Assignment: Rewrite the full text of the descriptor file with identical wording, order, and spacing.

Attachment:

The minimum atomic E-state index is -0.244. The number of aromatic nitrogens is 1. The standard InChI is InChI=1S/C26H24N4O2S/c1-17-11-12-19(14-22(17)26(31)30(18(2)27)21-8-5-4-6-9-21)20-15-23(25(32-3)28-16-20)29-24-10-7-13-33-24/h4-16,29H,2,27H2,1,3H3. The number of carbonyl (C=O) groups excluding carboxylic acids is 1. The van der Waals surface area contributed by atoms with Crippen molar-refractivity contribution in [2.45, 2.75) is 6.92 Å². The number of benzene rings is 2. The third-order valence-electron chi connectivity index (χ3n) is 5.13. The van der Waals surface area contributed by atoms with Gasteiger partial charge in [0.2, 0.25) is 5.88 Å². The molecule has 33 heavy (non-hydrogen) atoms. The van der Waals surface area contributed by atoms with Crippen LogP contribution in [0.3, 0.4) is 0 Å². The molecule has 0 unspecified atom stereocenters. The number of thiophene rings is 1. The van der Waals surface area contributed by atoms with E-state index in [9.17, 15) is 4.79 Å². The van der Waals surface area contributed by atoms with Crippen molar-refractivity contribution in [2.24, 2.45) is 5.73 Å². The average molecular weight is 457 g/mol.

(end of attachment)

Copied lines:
The minimum atomic E-state index is -0.244. The number of aromatic nitrogens is 1. The standard InChI is InChI=1S/C26H24N4O2S/c1-17-11-12-19(14-22(17)26(31)30(18(2)27)21-8-5-4-6-9-21)20-15-23(25(32-3)28-16-20)29-24-10-7-13-33-24/h4-16,29H,2,27H2,1,3H3. The number of carbonyl (C=O) groups excluding carboxylic acids is 1. The van der Waals surface area contributed by atoms with Crippen molar-refractivity contribution in [2.45, 2.75) is 6.92 Å². The number of benzene rings is 2. The third-order valence-electron chi connectivity index (χ3n) is 5.13. The van der Waals surface area contributed by atoms with Gasteiger partial charge in [0.2, 0.25) is 5.88 Å². The molecule has 33 heavy (non-hydrogen) atoms. The van der Waals surface area contributed by atoms with Crippen LogP contribution in [0.3, 0.4) is 0 Å². The molecule has 0 unspecified atom stereocenters. The number of thiophene rings is 1. The van der Waals surface area contributed by atoms with E-state index in [9.17, 15) is 4.79 Å². The van der Waals surface area contributed by atoms with Crippen molar-refractivity contribution in [2.24, 2.45) is 5.73 Å². The average molecular weight is 457 g/mol.